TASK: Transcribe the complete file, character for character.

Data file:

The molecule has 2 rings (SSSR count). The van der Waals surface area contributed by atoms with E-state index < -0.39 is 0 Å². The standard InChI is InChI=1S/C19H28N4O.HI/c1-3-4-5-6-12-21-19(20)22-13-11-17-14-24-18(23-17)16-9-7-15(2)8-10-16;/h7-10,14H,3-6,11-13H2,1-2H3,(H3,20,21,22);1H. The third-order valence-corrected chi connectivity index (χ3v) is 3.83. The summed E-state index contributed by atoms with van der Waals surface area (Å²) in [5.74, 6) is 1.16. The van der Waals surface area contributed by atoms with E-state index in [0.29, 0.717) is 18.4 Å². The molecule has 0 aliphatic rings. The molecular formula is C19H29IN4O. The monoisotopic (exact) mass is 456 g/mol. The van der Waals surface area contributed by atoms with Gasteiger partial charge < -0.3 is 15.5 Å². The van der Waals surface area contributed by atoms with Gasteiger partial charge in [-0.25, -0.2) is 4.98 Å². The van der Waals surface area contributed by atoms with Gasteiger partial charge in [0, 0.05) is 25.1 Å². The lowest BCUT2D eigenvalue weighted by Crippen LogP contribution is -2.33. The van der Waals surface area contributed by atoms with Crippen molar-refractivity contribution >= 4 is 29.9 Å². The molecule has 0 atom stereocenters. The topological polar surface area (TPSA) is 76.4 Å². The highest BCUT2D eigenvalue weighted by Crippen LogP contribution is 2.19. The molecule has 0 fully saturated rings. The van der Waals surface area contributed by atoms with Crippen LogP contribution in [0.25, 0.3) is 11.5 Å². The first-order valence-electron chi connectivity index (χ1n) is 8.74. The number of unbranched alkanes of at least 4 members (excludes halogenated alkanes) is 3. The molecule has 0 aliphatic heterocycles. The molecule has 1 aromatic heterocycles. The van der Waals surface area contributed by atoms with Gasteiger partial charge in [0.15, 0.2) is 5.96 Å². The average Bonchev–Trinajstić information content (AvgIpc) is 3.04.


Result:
The molecule has 2 rings (SSSR count). The van der Waals surface area contributed by atoms with E-state index < -0.39 is 0 Å². The standard InChI is InChI=1S/C19H28N4O.HI/c1-3-4-5-6-12-21-19(20)22-13-11-17-14-24-18(23-17)16-9-7-15(2)8-10-16;/h7-10,14H,3-6,11-13H2,1-2H3,(H3,20,21,22);1H. The third-order valence-corrected chi connectivity index (χ3v) is 3.83. The summed E-state index contributed by atoms with van der Waals surface area (Å²) in [5.74, 6) is 1.16. The van der Waals surface area contributed by atoms with E-state index in [0.29, 0.717) is 18.4 Å². The molecule has 0 aliphatic rings. The molecular formula is C19H29IN4O. The monoisotopic (exact) mass is 456 g/mol. The van der Waals surface area contributed by atoms with Gasteiger partial charge < -0.3 is 15.5 Å². The van der Waals surface area contributed by atoms with Gasteiger partial charge in [-0.25, -0.2) is 4.98 Å². The van der Waals surface area contributed by atoms with Gasteiger partial charge in [0, 0.05) is 25.1 Å². The lowest BCUT2D eigenvalue weighted by Crippen LogP contribution is -2.33. The van der Waals surface area contributed by atoms with Crippen molar-refractivity contribution >= 4 is 29.9 Å². The molecule has 0 atom stereocenters. The topological polar surface area (TPSA) is 76.4 Å². The highest BCUT2D eigenvalue weighted by Crippen LogP contribution is 2.19. The molecule has 0 fully saturated rings. The van der Waals surface area contributed by atoms with Crippen LogP contribution in [0.25, 0.3) is 11.5 Å². The first-order valence-electron chi connectivity index (χ1n) is 8.74. The number of unbranched alkanes of at least 4 members (excludes halogenated alkanes) is 3. The molecule has 0 aliphatic heterocycles. The molecule has 1 aromatic heterocycles. The van der Waals surface area contributed by atoms with Gasteiger partial charge in [0.15, 0.2) is 5.96 Å². The average Bonchev–Trinajstić information content (AvgIpc) is 3.04.